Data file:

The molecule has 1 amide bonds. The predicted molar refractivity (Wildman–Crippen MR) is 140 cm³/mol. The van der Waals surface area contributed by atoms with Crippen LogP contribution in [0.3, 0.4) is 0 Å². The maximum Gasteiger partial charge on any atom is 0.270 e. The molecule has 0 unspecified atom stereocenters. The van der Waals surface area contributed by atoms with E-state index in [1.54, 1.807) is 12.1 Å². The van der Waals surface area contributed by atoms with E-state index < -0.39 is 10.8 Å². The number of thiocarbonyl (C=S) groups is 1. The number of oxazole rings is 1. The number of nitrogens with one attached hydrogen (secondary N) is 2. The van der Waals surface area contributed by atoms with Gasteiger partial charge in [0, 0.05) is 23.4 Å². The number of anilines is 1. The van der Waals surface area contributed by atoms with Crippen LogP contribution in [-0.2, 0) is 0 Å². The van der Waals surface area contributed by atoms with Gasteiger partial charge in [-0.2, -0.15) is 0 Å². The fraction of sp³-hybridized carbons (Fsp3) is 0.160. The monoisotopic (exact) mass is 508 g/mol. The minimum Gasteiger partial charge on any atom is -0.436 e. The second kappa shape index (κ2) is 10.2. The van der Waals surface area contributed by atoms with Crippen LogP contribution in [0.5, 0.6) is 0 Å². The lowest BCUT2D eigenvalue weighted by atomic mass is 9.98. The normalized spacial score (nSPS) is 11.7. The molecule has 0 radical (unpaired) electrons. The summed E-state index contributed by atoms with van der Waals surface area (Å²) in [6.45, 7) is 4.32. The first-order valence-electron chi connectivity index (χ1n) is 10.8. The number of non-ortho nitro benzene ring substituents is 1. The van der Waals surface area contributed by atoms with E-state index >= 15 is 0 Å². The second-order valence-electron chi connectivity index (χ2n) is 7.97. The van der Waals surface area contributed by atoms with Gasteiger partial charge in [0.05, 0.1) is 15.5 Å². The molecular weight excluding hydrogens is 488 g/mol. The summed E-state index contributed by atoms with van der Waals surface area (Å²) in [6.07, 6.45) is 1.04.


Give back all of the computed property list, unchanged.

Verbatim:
The molecule has 1 amide bonds. The predicted molar refractivity (Wildman–Crippen MR) is 140 cm³/mol. The van der Waals surface area contributed by atoms with Crippen LogP contribution in [0.3, 0.4) is 0 Å². The maximum Gasteiger partial charge on any atom is 0.270 e. The molecule has 0 unspecified atom stereocenters. The van der Waals surface area contributed by atoms with E-state index in [1.54, 1.807) is 12.1 Å². The van der Waals surface area contributed by atoms with E-state index < -0.39 is 10.8 Å². The number of thiocarbonyl (C=S) groups is 1. The number of oxazole rings is 1. The number of nitrogens with one attached hydrogen (secondary N) is 2. The van der Waals surface area contributed by atoms with Gasteiger partial charge in [0, 0.05) is 23.4 Å². The number of anilines is 1. The van der Waals surface area contributed by atoms with Crippen LogP contribution in [-0.2, 0) is 0 Å². The van der Waals surface area contributed by atoms with Gasteiger partial charge in [-0.2, -0.15) is 0 Å². The fraction of sp³-hybridized carbons (Fsp3) is 0.160. The monoisotopic (exact) mass is 508 g/mol. The minimum Gasteiger partial charge on any atom is -0.436 e. The second kappa shape index (κ2) is 10.2. The van der Waals surface area contributed by atoms with Crippen LogP contribution in [0.5, 0.6) is 0 Å². The lowest BCUT2D eigenvalue weighted by atomic mass is 9.98. The normalized spacial score (nSPS) is 11.7. The molecule has 0 radical (unpaired) electrons. The summed E-state index contributed by atoms with van der Waals surface area (Å²) in [6.45, 7) is 4.32. The first-order valence-electron chi connectivity index (χ1n) is 10.8. The number of non-ortho nitro benzene ring substituents is 1. The van der Waals surface area contributed by atoms with E-state index >= 15 is 0 Å². The second-order valence-electron chi connectivity index (χ2n) is 7.97. The van der Waals surface area contributed by atoms with Gasteiger partial charge in [0.05, 0.1) is 15.5 Å². The molecular weight excluding hydrogens is 488 g/mol. The summed E-state index contributed by atoms with van der Waals surface area (Å²) in [6.07, 6.45) is 1.04.